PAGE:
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Where Should You Open Your Next Research Office? – September 20, 2011 – by Robert Bain

What’s the best place to open your next market research office? GfK’s Mike Cooke chaired a Pecha Kucha session this afternoon in which five researchers flew the flag for their favourite location.

John Kearon of BrainJuicer donned a pair of shorts to try to persuade the audience that Brazil is the place to go. Sao Paulo, he said, is “like New York on speed… The only bad thing is, they tax you and tax you and tax you.”

Gayathri Swahar of Nielsen took a more evidence-based approach to her call for agencies to set up in India, saying the country has stable economic management, reliable infrastructure and huge untapped media audiences. There are only two types of people, she said: those who opened an office in India which flourished, “and those who wish they had”.

Han Zantingh of BrainJuicer conceded that India was big, but said “China is bigger.” And it “invented civilisation”. China may be a smaller economy than the US for now, but “it won’t be for long,” said Zantingh. And the growing middle class means you can find “Ferraris and Bentleys parked next to horsedrawn carts in unpaved streets”.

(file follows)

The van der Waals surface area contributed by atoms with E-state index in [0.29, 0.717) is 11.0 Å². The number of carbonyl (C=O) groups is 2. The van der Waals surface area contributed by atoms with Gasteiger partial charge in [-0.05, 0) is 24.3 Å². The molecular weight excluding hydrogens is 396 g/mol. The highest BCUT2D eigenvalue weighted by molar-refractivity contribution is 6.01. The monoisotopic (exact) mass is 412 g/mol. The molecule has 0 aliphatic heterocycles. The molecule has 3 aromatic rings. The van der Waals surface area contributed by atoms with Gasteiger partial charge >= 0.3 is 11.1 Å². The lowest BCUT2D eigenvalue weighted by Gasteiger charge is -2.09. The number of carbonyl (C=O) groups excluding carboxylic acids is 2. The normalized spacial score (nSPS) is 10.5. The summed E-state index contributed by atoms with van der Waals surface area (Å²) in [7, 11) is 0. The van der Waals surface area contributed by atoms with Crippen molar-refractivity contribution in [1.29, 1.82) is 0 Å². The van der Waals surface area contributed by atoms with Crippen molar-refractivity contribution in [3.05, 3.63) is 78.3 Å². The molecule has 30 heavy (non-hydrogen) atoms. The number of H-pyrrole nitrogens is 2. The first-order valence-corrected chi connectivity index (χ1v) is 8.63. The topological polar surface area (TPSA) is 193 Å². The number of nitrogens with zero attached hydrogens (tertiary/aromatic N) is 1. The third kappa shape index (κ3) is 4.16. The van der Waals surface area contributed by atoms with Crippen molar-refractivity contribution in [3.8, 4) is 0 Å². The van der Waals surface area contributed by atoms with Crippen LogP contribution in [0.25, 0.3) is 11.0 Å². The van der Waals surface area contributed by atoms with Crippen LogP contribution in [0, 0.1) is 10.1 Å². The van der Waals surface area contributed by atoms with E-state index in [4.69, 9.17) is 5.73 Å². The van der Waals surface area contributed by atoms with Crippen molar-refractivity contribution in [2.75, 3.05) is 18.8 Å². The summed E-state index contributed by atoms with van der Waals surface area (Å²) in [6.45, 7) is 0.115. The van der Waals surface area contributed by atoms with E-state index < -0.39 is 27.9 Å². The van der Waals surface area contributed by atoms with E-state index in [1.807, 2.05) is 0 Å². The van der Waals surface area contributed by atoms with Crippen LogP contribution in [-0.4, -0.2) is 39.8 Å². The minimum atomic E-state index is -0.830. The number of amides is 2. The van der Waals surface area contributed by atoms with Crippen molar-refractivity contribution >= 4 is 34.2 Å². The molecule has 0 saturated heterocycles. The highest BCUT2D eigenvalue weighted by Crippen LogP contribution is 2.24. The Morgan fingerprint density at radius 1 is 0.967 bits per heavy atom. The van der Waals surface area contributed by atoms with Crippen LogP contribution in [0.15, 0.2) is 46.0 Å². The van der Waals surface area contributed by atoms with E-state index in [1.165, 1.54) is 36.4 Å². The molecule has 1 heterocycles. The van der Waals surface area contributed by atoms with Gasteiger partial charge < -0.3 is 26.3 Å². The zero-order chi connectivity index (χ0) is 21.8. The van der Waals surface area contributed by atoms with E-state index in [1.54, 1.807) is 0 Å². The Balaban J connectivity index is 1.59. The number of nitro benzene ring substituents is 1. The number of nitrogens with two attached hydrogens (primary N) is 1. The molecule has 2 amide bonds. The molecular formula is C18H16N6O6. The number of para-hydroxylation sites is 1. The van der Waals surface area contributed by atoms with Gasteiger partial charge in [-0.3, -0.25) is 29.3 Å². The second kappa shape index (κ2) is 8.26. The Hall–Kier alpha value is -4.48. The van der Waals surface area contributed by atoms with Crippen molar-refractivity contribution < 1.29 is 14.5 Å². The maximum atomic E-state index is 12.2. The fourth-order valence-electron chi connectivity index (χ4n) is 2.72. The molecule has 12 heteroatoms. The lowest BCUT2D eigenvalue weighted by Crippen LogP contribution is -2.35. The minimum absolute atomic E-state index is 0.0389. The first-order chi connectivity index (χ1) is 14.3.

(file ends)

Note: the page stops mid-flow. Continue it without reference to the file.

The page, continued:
Elena Koneva of Synovate Comcon struggled to find a nice thing to say about Russia. Taxation is not transparent, corruption is a “national disease”, infrastructure is “in a deplorable state”, and it’s one of the worst countries in the world for personal security. “It’s not for everyone,” she concluded.

Ray Poynter of Vision Critical made a rather more convincing case for opening a virtual office. That way, you get to work wherever you like – gardens, rooftops, cafes, boats, trains. And keping in touch with people electronically via social media fuels real-world interaction too, he said, dismissing anyone who hadn’t befriended him on Twitter or LinkedIn as “stick in the muds who probably won’t have a job in a few months”.

But not everyone was convinced. Russia may have its faults, said Koneva, but running a virtual office “is like sex by telephone”.

The debate will rage on.